- Adrian O’Dowd, freelance journalist1,
- Josephine Hayes, editorial intern2,
- Deborah Cohen, features editor2
- 1 Margate, Kent
- 2BMJ, London WC1H 9JR
- Correspondence to: A O’Dowd
On paper, whistleblowing is protected by law, written into all NHS trust policies, and supported by various bodies such as Public Concern at Work and the National Patient Safety Agency. Putting it into practice, however, is a different matter. Trusts write their own policy documents, and a recent BMJ analysis of the whistleblowing policy documents valid up to November 2009 from 118 of the 122 NHS foundation trusts shows widely differing approaches.
The BMJ obtained the policy documents from trust websites or through requests under the Freedom of Information Act. The documents were then compared against six standards set out in the Whistleblowing Best Practice guide produced by Public Concern at Work, an independent authority on public interest whistleblowing that also runs a helpline for NHS staff.1The standards are
The organisation takes malpractice seriously, giving examples of the type of concerns so that staff can distinguish a whistleblowing concern from a grievance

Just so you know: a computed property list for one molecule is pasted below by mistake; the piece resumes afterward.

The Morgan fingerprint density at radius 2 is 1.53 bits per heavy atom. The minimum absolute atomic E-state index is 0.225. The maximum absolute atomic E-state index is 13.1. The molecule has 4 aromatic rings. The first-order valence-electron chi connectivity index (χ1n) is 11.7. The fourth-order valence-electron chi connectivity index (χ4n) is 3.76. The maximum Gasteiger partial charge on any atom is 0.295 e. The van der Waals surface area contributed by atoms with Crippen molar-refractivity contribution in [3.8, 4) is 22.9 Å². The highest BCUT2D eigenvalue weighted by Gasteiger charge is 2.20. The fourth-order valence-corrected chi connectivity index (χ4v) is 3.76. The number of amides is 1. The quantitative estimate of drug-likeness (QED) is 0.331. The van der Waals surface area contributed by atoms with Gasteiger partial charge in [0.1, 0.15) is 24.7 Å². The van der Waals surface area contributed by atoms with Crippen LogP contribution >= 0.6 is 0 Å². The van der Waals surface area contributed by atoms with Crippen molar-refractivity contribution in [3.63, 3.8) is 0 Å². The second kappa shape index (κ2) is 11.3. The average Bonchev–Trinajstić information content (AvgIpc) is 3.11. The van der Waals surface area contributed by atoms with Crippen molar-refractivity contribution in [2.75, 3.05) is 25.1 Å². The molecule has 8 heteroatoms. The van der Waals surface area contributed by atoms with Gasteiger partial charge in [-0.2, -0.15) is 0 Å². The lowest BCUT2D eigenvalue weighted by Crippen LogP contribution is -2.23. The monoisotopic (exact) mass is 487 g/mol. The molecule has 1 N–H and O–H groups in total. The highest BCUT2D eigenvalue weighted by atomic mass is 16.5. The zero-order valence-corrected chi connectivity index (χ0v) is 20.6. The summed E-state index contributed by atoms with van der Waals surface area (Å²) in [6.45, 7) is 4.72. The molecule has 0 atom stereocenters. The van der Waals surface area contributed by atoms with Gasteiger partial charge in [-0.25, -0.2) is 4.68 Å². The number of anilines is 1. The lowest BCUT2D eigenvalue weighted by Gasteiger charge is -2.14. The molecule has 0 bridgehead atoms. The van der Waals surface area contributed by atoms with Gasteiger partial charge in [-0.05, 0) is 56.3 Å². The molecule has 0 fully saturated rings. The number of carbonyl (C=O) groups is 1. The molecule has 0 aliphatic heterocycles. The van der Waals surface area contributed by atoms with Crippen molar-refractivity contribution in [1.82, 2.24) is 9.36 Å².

Staff have the option to raise concerns outside of line management
Staff are enabled to access confidential advice from an independent body
The organisation will, when requested, respect the confidentiality of a member of staff raising a concern
Details are given of when and how concerns may properly be raised outside the organisation (for example, with a regulator)
It is a disciplinary matter both to victimise a bona fide whistleblower and for someone to maliciously make a false allegation.
The BMJ survey found that 22 of the 118 trust policies do not give examples of types of concerns to be raised. One school of thought is that giving too many specific examples might put people off because they …